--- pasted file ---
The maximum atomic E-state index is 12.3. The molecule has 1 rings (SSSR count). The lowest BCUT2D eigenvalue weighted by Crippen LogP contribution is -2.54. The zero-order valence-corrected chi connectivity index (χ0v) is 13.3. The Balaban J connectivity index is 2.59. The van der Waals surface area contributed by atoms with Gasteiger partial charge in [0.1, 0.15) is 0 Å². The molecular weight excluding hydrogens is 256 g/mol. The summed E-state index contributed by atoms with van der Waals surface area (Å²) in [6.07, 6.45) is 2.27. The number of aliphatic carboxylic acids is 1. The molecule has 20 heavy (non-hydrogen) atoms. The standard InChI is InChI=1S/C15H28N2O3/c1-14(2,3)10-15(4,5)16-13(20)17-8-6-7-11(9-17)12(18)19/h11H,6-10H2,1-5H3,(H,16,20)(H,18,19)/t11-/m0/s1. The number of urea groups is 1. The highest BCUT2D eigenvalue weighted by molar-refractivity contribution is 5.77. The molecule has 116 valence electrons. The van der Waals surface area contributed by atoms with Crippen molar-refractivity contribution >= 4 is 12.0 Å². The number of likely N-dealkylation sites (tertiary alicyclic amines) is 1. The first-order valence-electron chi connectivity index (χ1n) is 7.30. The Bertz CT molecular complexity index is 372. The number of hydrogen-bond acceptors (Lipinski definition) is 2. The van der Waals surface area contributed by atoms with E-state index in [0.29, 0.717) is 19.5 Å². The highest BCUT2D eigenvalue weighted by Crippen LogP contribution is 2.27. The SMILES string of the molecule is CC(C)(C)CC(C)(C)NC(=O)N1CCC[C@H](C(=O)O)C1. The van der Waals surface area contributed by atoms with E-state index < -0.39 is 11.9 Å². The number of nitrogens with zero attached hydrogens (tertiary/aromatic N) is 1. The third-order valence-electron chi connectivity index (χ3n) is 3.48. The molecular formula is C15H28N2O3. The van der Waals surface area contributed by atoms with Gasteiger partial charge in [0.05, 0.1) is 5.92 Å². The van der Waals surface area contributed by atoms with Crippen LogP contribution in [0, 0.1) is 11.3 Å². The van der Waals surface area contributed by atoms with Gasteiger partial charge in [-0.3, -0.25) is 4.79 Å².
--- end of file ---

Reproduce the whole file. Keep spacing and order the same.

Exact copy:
The maximum atomic E-state index is 12.3. The molecule has 1 rings (SSSR count). The lowest BCUT2D eigenvalue weighted by Crippen LogP contribution is -2.54. The zero-order valence-corrected chi connectivity index (χ0v) is 13.3. The Balaban J connectivity index is 2.59. The van der Waals surface area contributed by atoms with Gasteiger partial charge in [0.1, 0.15) is 0 Å². The molecular weight excluding hydrogens is 256 g/mol. The summed E-state index contributed by atoms with van der Waals surface area (Å²) in [6.07, 6.45) is 2.27. The number of aliphatic carboxylic acids is 1. The molecule has 20 heavy (non-hydrogen) atoms. The standard InChI is InChI=1S/C15H28N2O3/c1-14(2,3)10-15(4,5)16-13(20)17-8-6-7-11(9-17)12(18)19/h11H,6-10H2,1-5H3,(H,16,20)(H,18,19)/t11-/m0/s1. The number of urea groups is 1. The highest BCUT2D eigenvalue weighted by molar-refractivity contribution is 5.77. The molecule has 116 valence electrons. The van der Waals surface area contributed by atoms with Crippen molar-refractivity contribution >= 4 is 12.0 Å². The number of likely N-dealkylation sites (tertiary alicyclic amines) is 1. The first-order valence-electron chi connectivity index (χ1n) is 7.30. The Bertz CT molecular complexity index is 372. The number of hydrogen-bond acceptors (Lipinski definition) is 2. The van der Waals surface area contributed by atoms with E-state index in [0.29, 0.717) is 19.5 Å². The highest BCUT2D eigenvalue weighted by Crippen LogP contribution is 2.27. The SMILES string of the molecule is CC(C)(C)CC(C)(C)NC(=O)N1CCC[C@H](C(=O)O)C1. The van der Waals surface area contributed by atoms with E-state index < -0.39 is 11.9 Å². The number of nitrogens with zero attached hydrogens (tertiary/aromatic N) is 1. The third-order valence-electron chi connectivity index (χ3n) is 3.48. The molecular formula is C15H28N2O3. The van der Waals surface area contributed by atoms with Gasteiger partial charge in [0.05, 0.1) is 5.92 Å². The van der Waals surface area contributed by atoms with Crippen LogP contribution in [0, 0.1) is 11.3 Å². The van der Waals surface area contributed by atoms with Gasteiger partial charge in [-0.3, -0.25) is 4.79 Å².